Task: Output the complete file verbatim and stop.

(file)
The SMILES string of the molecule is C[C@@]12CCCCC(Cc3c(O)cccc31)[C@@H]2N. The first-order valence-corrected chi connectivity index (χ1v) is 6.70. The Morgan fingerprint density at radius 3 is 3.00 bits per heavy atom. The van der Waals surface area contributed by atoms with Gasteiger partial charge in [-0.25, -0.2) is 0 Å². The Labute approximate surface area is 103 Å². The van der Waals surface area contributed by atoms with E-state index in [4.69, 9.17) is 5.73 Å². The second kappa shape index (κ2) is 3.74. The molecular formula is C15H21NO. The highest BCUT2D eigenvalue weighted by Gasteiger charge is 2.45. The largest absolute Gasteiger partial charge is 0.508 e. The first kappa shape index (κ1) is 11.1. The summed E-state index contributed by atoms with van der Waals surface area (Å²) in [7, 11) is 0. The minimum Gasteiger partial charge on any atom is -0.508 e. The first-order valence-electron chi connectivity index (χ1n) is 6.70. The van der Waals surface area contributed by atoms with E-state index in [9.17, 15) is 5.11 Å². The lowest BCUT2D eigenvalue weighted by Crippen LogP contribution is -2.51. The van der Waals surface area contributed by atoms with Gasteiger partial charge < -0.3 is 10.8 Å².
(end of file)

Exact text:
The SMILES string of the molecule is C[C@@]12CCCCC(Cc3c(O)cccc31)[C@@H]2N. The first-order valence-corrected chi connectivity index (χ1v) is 6.70. The Morgan fingerprint density at radius 3 is 3.00 bits per heavy atom. The van der Waals surface area contributed by atoms with Gasteiger partial charge in [-0.25, -0.2) is 0 Å². The Labute approximate surface area is 103 Å². The van der Waals surface area contributed by atoms with E-state index in [4.69, 9.17) is 5.73 Å². The second kappa shape index (κ2) is 3.74. The molecular formula is C15H21NO. The highest BCUT2D eigenvalue weighted by Gasteiger charge is 2.45. The largest absolute Gasteiger partial charge is 0.508 e. The first kappa shape index (κ1) is 11.1. The summed E-state index contributed by atoms with van der Waals surface area (Å²) in [7, 11) is 0. The minimum Gasteiger partial charge on any atom is -0.508 e. The first-order valence-electron chi connectivity index (χ1n) is 6.70. The van der Waals surface area contributed by atoms with E-state index in [9.17, 15) is 5.11 Å². The lowest BCUT2D eigenvalue weighted by Crippen LogP contribution is -2.51. The van der Waals surface area contributed by atoms with Gasteiger partial charge < -0.3 is 10.8 Å².